September 5, 2018 - It would be wonderful if we could solve all problems in the workplace before they occur, but this is not likely to happen. What we can do, however, is pay attention to the issues that may arise and learn how to mitigate or avoid them. That's what these articles attempt to help us with.
1. A $600 Billion Employee Engagement Problem Solved: Empathy
Today's workforce is experiencing everything from an alarming skilled labor shortage to an increasing lack of employee engagement that concerns every business -- no matter if you're a startup or a Fortune 100 company. Gallup research shows that the average U.S. employee is not only unengaged at work, but half of U.S. employees are actively searching for a new job.
2. Five Employee Handbook Issues to Watch in 2018
The federal government's focus on deregulation combined with active state legislatures and municipalities mean a cookie-cutter employee handbook isn't a realistic option for employers. Handbooks should be reviewed regularly to ensure compliance with ever-changing workplace law, say employment attorneys.
3. Protecting employee privacy is a delicate balancing act
Our growing dependence on technology is often at odds with our heightened concerns about protecting our personal information. Nowhere is the tension between technology and privacy rights more prevalent than in today's workplace. Businesses must strike a delicate balance when managing employee privacy issues and the legal and ethical factors that come into play.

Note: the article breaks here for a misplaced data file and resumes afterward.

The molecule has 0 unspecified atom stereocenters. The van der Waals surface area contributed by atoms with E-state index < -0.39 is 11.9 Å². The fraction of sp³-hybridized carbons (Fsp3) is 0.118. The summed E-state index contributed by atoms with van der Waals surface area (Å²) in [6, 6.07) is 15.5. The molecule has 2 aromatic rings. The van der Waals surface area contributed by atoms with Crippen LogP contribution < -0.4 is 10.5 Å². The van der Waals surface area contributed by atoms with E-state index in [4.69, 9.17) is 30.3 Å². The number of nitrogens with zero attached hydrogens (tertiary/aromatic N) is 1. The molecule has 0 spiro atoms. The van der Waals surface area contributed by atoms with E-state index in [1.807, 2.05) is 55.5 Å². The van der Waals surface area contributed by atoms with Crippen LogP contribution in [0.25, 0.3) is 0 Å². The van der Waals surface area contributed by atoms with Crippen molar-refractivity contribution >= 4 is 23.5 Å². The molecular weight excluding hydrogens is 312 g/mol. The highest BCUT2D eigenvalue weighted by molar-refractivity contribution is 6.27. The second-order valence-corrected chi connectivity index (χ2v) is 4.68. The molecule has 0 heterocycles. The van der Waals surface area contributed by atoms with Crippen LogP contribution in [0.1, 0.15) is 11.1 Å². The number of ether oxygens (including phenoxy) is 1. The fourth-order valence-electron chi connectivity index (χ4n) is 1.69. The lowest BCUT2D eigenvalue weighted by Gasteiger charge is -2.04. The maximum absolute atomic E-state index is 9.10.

4. Leading Not Managing: How to Inspire Your Employees during a Crisis
Everything changes in times of crisis. Leaders either step up and take action to return the company to order or crumble under pressure. Over the past few years, the public has seen leaders lash out during a crisis and continuously take steps that cause more damage, and leaders who did nothing and froze in fear.
5. 'Microaggressions' at Work Can Lead to Harassment Lawsuits
The examples here aren't instances of blatant discrimination based on race, sex, or other characteristics protected by civil rights laws---and may even misguidedly be intended as compliments. But they could land as subtle "microaggressions" stemming from unconscious biases and stereotypes. If they occur frequently enough, microaggressions could lead workers to file harassment lawsuits against their employers.
6. 10 Things Bullying Bosses Can Do to Avoid Lawsuits
This topic is one of the seminars top employment lawyers provide for their biggest corporate clients. You, as an employee, can now learn what it is that the most expensive lawyers say to managers about what those managers should and should not do, in order to avoid getting sued.
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